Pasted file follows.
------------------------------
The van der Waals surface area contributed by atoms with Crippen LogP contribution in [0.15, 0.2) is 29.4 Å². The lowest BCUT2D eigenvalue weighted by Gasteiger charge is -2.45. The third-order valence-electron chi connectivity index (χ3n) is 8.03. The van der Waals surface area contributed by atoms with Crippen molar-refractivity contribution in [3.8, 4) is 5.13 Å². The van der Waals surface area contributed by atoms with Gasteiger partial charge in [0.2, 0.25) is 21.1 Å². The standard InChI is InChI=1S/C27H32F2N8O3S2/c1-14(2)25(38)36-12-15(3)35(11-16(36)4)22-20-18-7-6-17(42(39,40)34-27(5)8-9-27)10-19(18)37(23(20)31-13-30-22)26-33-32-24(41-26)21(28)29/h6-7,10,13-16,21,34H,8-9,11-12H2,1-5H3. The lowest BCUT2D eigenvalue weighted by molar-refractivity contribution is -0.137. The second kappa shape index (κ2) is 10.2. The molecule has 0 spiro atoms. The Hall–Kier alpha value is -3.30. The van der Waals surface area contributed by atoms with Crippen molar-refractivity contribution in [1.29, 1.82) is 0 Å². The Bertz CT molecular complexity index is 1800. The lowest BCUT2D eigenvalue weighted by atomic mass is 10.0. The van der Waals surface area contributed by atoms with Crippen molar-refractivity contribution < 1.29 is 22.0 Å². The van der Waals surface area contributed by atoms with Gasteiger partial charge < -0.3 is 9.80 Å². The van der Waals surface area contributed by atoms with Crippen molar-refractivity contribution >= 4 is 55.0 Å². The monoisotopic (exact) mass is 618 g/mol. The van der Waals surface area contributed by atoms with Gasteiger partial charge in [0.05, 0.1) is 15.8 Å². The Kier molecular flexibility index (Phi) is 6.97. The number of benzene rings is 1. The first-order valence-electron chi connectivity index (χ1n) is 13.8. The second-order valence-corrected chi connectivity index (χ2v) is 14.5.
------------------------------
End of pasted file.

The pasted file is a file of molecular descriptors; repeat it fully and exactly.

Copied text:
The van der Waals surface area contributed by atoms with Crippen LogP contribution in [0.15, 0.2) is 29.4 Å². The lowest BCUT2D eigenvalue weighted by Gasteiger charge is -2.45. The third-order valence-electron chi connectivity index (χ3n) is 8.03. The van der Waals surface area contributed by atoms with Crippen molar-refractivity contribution in [3.8, 4) is 5.13 Å². The van der Waals surface area contributed by atoms with Gasteiger partial charge in [0.2, 0.25) is 21.1 Å². The standard InChI is InChI=1S/C27H32F2N8O3S2/c1-14(2)25(38)36-12-15(3)35(11-16(36)4)22-20-18-7-6-17(42(39,40)34-27(5)8-9-27)10-19(18)37(23(20)31-13-30-22)26-33-32-24(41-26)21(28)29/h6-7,10,13-16,21,34H,8-9,11-12H2,1-5H3. The lowest BCUT2D eigenvalue weighted by molar-refractivity contribution is -0.137. The second kappa shape index (κ2) is 10.2. The molecule has 0 spiro atoms. The Hall–Kier alpha value is -3.30. The van der Waals surface area contributed by atoms with Crippen molar-refractivity contribution in [1.29, 1.82) is 0 Å². The Bertz CT molecular complexity index is 1800. The lowest BCUT2D eigenvalue weighted by atomic mass is 10.0. The van der Waals surface area contributed by atoms with Crippen molar-refractivity contribution < 1.29 is 22.0 Å². The van der Waals surface area contributed by atoms with Gasteiger partial charge < -0.3 is 9.80 Å². The van der Waals surface area contributed by atoms with Crippen molar-refractivity contribution >= 4 is 55.0 Å². The monoisotopic (exact) mass is 618 g/mol. The van der Waals surface area contributed by atoms with Gasteiger partial charge in [0.05, 0.1) is 15.8 Å². The Kier molecular flexibility index (Phi) is 6.97. The number of benzene rings is 1. The first-order valence-electron chi connectivity index (χ1n) is 13.8. The second-order valence-corrected chi connectivity index (χ2v) is 14.5.